More Information for Reviewers

IEEE TMI review guidelines:

A letter to all IEEE TMI reviewers

Dear IEEE TMI reviewers,

I am sending this short note to keep you informed about the status of TMI and to inform you about the editorial policies in place that may affect the way you review the papers.

First and foremost, I would like to thank you for the exceptional service you provide to the medical imaging community by volunteering your time to review the submitted manuscripts. As you are well aware of, IEEE TMI is a highly ranked and consequently highly selective journal. This on its own makes your role as a reviewer an extremely important one.

I am sure that you realize that the medical imaging research community continues to grow. Consequently, the number of submissions to TMI is increasing accordingly as is the quality of the submissions. While the number of printed pages available to IEEE TMI is also growing (and will reach 2000 this year), it is not growing as fast as the number of "good" papers that we need to evaluate and make decisions about their acceptance. As a result, the acceptance of the papers to TMI is becoming increasingly competitive.

In this context, I want to re-iterate some TMI's policies that have been in place for years but that may not be on your mind when reviewing the papers.

  1. When assessing the paper, please consider whether the paper is "exceptional", "excellent", or just "good" and make your recommendation accordingly. Please keep in mind that we are a selective journal and that there are many "good" papers that we simply cannot accept due to space limitations — so please recommend acceptance or revision for those that are truly exceptional or excellent, and recommend rejection for the other ones.
  2. Please note also that it is the policy of TMI to only allow one major revision for a paper that was returned with "Reject/Resubmit: major revisions needed and new external review required". In other words, if you receive such a revised manuscript for review, you should make either a recommendation to accept (possibly with a minor revision) or reject with no further consideration. The "Reject/Resubmit" should not be your recommendation unless there is some truly strong reason for allowing a 2nd revision — which you would need to justify in your review. This is motivated by our desire to concentrate on the best papers and not increase the demand on reviewer's time for papers that do not have a high promise to deserve publication in TMI. This should also increase the level of polish of the original and revised manuscripts.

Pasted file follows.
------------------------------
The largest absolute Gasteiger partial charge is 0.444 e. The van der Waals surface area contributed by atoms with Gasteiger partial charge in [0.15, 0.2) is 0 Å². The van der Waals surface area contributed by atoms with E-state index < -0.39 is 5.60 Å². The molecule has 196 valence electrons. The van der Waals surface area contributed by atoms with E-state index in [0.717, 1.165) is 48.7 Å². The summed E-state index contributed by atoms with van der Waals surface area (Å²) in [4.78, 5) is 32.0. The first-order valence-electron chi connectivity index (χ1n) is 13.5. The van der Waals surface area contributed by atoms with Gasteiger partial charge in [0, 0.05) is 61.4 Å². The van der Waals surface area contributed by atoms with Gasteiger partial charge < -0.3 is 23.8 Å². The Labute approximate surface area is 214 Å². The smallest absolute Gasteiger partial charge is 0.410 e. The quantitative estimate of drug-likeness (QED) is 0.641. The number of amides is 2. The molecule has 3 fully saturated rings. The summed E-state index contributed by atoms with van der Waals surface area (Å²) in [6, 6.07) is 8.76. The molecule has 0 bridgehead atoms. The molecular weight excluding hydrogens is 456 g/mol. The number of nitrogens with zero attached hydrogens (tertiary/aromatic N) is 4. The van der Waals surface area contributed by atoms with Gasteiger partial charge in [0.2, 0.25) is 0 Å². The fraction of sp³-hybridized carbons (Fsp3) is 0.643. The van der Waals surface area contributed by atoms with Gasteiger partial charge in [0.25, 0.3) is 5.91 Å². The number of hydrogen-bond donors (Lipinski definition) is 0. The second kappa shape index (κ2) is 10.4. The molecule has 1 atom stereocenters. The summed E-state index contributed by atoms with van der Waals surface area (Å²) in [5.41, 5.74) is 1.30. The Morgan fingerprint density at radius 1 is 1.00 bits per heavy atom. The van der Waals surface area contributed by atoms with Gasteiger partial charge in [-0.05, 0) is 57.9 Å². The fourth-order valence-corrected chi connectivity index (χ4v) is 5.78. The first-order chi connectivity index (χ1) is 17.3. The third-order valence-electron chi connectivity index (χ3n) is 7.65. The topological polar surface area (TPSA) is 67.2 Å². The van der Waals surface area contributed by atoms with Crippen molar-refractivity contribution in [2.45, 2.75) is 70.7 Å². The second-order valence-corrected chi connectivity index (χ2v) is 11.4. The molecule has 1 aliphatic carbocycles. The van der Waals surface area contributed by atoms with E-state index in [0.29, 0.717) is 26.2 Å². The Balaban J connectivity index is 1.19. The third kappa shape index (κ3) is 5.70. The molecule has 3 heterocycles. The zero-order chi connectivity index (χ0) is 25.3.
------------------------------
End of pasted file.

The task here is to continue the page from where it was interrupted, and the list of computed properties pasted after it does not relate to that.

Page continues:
3. Dealing specifically with your possible recommendation of Reject/Resubmission — I want to encourage you to ask the following questions before you decide that a paper should be rejected with a resubmission encouragement:
    • Will the revision turn this paper into a first-ranked manuscript (not just a manuscript with major problems fixed)?
    • Is the contribution novel and revolutionary enough to warrant publication in TMI?
    • Is the impact of the paper going to be significant enough to warrant publication in TMI?
    • If you can answer "yes" to all these questions, by all means please give the authors a chance to revise and resubmit.
    • If, however, you have doubts about the outcome of a revision, please consider recommending that the paper be rejected with no further consideration. It may actually free up the authors to submit to another journal faster than by going through one more round of TMI reviews — and it will let all of us (Associate Editors and reviewers) concentrate on the best of the best manuscripts and consequently continue increase the quality of TMI and the entire field.
  4. At the same time, please do not put your recommendation in your comments to authors. Please put these in the comments to the Associate Editor. As you know, your comments are sent to the authors anonymously but unedited. In cases when the Associate Editor's recommendation or the final decision does not agree with the reviewer's recommendation, such statements are not productive and I deserve the right to delete those from your recommendations, if present.

Let me thank you again for the extremely important job you are doing as a reviewer and for the many hours you spend providing service to the community.

I am looking forward to seeing you during one of the upcoming conferences and to discuss any suggestions, concerns, or observations you may have.

Milan Sonka
Editor-in-Chief
IEEE Transactions on Medical Imaging